Roy

Trung Si
January 20, 2013, 07:51 PM
I have a 916A unfired and it will remain so, I am afraid of it, I also have an Ithaca m37 and racking the Actions of both is like comparing a Yugo to a Mercedes Benz!
http://img.photobucket.com/albums/v464/firingline/Trung%20Si/Erichspictures166.jpg

bannockburn
January 21, 2013, 05:14 PM
I remember thinking when these first came out how low budget they looked and operated. Sure glad I got a Remington Model 870 for my first shotgun instead of something like the S&W Model 916. The only S&W shotgun that I thought was designed and built worthy of the S&W name was their semi-auto Model 1000 Super Skeet.

Drail
January 22, 2013, 11:18 AM
Had one back in the 70s. Not one of S&W's better ideas. It actually IS the old Nobel design.

303tom
January 22, 2013, 12:25 PM
They say that the trigger plate assemblies are quite weak, and that is what attaches the butt stock to the gun, have seen several broke off..............

GCBurner
January 22, 2013, 01:05 PM
The 916 reminds me of the old Nobel pump. I paid under a hundred dollars for my Model 916 years ago-and got rid of it years ago. I bought it thinking it might serve well as a "truck" gun or a decent loaner but I could never get it to function properly and it didn't seem worth fixing.
The S&W 916 Eastfield actually IS the old Nobel pump gun. When S&W decided they wanted to have a shotgun bearing their brand name, they bought the Nobel factory down the road from their HQ and just changed the name stamped on the receivers.
I picked up a 916 at an estate sale as part of a lot up for bid, just to get another couple of guns that I did want. I've fired it a few times, and it does work, mostly, but sometimes misfeeds with 2 3/4" shells, to the point where I wouldn't want to bet my life on it working for a fast second shot. I don't like it mainly because the barrel is screwed to the receiver, and it can't be taken down for transport, but its "rigid barrel to frame mounting" was one of its advertised selling points when it first came out.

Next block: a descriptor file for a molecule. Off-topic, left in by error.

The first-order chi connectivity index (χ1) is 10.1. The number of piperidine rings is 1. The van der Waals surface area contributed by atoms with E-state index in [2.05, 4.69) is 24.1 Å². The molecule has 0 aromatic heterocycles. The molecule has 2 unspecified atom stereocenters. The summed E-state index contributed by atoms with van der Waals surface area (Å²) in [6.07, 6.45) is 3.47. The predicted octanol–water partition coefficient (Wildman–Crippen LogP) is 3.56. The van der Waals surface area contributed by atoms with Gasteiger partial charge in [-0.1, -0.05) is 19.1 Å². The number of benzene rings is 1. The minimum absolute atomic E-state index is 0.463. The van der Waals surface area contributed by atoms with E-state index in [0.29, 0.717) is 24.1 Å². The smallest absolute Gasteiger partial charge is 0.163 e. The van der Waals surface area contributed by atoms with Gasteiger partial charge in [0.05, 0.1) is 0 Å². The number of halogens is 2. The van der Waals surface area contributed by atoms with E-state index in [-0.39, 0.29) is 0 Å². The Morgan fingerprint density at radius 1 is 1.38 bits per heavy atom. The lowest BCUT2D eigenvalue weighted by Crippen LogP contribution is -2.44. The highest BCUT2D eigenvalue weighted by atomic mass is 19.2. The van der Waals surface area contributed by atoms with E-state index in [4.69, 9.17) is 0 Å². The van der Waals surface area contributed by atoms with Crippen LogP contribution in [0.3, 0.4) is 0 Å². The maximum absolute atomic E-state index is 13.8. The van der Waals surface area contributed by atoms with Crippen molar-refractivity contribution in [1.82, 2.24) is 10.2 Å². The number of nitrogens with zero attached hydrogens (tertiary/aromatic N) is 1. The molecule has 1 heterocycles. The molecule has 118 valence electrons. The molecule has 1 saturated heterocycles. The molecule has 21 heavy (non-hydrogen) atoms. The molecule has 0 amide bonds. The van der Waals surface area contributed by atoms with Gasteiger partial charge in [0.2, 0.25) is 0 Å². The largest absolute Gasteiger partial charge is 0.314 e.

SwampWolf
January 22, 2013, 07:26 PM
Thanks Drail and GCBurner. You've both confirmed my long-standing suspicions as to the origin of the Model 916 shotgun.

Fred Fuller
January 23, 2013, 03:32 PM
The 916 reminds me of the old Nobel pump

It is indeed the old Nobel Model 60 design, as stated earlier. According to Swearengen, the police models of the 916 were announced late in 1973.

I've handled and shot a couple of them over the years. Essentially the best I can offer is that, while most manufacturers of pump shotguns occasionally turn out a lemon, with the 916, S&W occasionally turned out one that actually worked.

oletymer
January 23, 2013, 03:59 PM
Smith and Wesson has had a terrible record on shotguns. They were poor when new and never succeeded with any of them. That leave the owners with guns that are hard to get parts for to keep them running.

Drail
January 23, 2013, 04:33 PM
Yup. I actually bought one back in the 70s when I was young enough and dumb enough to believe that if S&W made it then it must be good. I also used to actually believe that everything we used in the military was the best stuff obtainable. Boy, was I stupid. After being trained on and qualifying Expert on an M 16 rifle I haven't had any desire to ever pick one up again. It is incredible to me that people are paying the prices asked for ARs now. I would lug an M 1 Garand or an M 14 any day. Or even a Springfield 03.

SwampWolf
January 23, 2013, 04:49 PM
Smith and Wesson has had a terrible record on shotguns. They were poor when new and never succeeded with any of them.

Actually, the Japanese-made (I believe by Howa) Model 3000 pump and the Model 1000 semi-auto were very nicely-made and reliable Smith&Wesson shotguns. I suppose acquiring parts for these long-discontinued guns could pose a problem.